Altered proteins overlap with AD databases
In order to estimate the reliability of the CCH model to mimic characteristics of the human diseases, we compared our proteomic data to collected AD protein lists of the DisGeNet and Pathway Studio databases. In the frontal cortex, 36.4% and 45.5% of the altered proteins were associated with AD in DisGeNet and Pathway Studio, respectively. In the occipital cortex, 31.9% and 37.2% of the altered proteins were linked to AD in DisGeNet and Pathway Studio, respectively. In the hippocampus, 41.2% of the altered proteins were found in the AD database of Pathway Studio. The extent of overlap was not significant with DisGeNet (29.4%).
We linked altered proteins taking part in AD with several pathways to unveil affected cellular processes. Not surprisingly, the highest portion of the proteins belongs to the apoptotic degeneration in the occipital and frontal cortices, 91% and 93%, respectively. Enrichment of apoptotic proteins was also high in the hippocampal data, 83% of them were present in the AD-related proteins of the Pathway Studio. In conjunction with the high number of apoptosis-related proteins, cell death-related ones were also highly represented in the group of AD overlapping proteins. However, the representation of memory-related proteins in the AD overlapping protein group showed 47%, 60%, 67% in the occipital cortex, frontal cortex, and hippocampus, respectively. Summarizing the results of overlap, we revealed that our currently described synaptic proteome changes significantly overlap in the frontal and occipital cortices with both AD databases. The overlapping proteins represented the apoptotic and cell death networks highly in all the investigated cortical areas.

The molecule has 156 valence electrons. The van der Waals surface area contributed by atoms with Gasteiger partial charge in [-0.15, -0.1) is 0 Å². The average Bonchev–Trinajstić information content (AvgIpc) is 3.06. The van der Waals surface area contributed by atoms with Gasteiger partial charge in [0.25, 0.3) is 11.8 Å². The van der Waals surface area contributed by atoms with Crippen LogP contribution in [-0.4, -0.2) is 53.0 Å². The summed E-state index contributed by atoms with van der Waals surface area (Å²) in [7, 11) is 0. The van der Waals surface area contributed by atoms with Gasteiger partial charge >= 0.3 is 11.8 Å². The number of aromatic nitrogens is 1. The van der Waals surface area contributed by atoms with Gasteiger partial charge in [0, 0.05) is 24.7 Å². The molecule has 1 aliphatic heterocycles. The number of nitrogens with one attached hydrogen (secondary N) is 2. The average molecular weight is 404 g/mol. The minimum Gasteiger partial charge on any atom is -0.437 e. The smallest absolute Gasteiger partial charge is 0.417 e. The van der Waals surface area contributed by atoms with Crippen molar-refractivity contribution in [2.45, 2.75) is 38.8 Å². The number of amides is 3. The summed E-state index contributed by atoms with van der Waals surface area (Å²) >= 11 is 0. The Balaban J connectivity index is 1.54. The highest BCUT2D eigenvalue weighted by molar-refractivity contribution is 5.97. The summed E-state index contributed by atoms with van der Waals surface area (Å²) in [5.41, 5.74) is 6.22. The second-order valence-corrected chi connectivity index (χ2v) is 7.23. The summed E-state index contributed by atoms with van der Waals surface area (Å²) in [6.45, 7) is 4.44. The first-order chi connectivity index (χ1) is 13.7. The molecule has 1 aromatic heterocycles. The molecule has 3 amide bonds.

In our study, we confirmed the hypoperfusion-induced damage of the visual system in accordance with previous literature27,28,29. In addition, we detected a different extent of proteome alteration in the three brain areas. We found the most widespread changes in the occipital cortex where most of the altered proteins were cytoskeletal. While in the areas responsible for cognitive and mnemonic functions, the frontal cortex and hippocampus, most of the altered proteins were related to energy metabolism and synaptic transmission, respectively. Furthermore, a considerable fraction of identified proteins is also known in the molecular pathomechanisms of AD.